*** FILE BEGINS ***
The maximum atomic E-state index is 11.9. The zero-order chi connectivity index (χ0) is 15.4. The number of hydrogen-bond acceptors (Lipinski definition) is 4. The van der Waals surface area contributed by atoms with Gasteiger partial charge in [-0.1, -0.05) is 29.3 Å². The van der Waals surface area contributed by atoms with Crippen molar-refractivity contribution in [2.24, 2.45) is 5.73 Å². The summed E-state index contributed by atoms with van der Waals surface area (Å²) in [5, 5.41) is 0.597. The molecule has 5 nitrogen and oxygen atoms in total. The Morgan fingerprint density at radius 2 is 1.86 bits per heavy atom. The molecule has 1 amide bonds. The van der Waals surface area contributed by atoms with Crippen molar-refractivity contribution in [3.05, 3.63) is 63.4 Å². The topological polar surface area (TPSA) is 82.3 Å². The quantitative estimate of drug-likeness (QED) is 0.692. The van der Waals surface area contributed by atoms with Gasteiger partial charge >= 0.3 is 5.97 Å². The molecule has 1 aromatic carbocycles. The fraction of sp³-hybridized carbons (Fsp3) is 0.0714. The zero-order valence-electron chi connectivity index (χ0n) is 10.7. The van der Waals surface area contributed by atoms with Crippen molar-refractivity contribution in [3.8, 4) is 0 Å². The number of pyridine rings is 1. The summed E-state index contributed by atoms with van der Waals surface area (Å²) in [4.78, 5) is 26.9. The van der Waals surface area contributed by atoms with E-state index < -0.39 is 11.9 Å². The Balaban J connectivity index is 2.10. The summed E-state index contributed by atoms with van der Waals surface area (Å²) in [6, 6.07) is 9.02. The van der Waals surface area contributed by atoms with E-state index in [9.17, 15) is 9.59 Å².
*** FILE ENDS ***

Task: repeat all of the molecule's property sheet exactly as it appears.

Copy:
The maximum atomic E-state index is 11.9. The zero-order chi connectivity index (χ0) is 15.4. The number of hydrogen-bond acceptors (Lipinski definition) is 4. The van der Waals surface area contributed by atoms with Gasteiger partial charge in [-0.1, -0.05) is 29.3 Å². The van der Waals surface area contributed by atoms with Crippen molar-refractivity contribution in [2.24, 2.45) is 5.73 Å². The summed E-state index contributed by atoms with van der Waals surface area (Å²) in [5, 5.41) is 0.597. The molecule has 5 nitrogen and oxygen atoms in total. The Morgan fingerprint density at radius 2 is 1.86 bits per heavy atom. The molecule has 1 amide bonds. The van der Waals surface area contributed by atoms with Crippen molar-refractivity contribution in [3.05, 3.63) is 63.4 Å². The topological polar surface area (TPSA) is 82.3 Å². The quantitative estimate of drug-likeness (QED) is 0.692. The van der Waals surface area contributed by atoms with Gasteiger partial charge >= 0.3 is 5.97 Å². The molecule has 1 aromatic carbocycles. The fraction of sp³-hybridized carbons (Fsp3) is 0.0714. The zero-order valence-electron chi connectivity index (χ0n) is 10.7. The van der Waals surface area contributed by atoms with Crippen molar-refractivity contribution in [3.8, 4) is 0 Å². The number of pyridine rings is 1. The summed E-state index contributed by atoms with van der Waals surface area (Å²) in [4.78, 5) is 26.9. The van der Waals surface area contributed by atoms with E-state index < -0.39 is 11.9 Å². The Balaban J connectivity index is 2.10. The summed E-state index contributed by atoms with van der Waals surface area (Å²) in [6, 6.07) is 9.02. The van der Waals surface area contributed by atoms with E-state index in [9.17, 15) is 9.59 Å².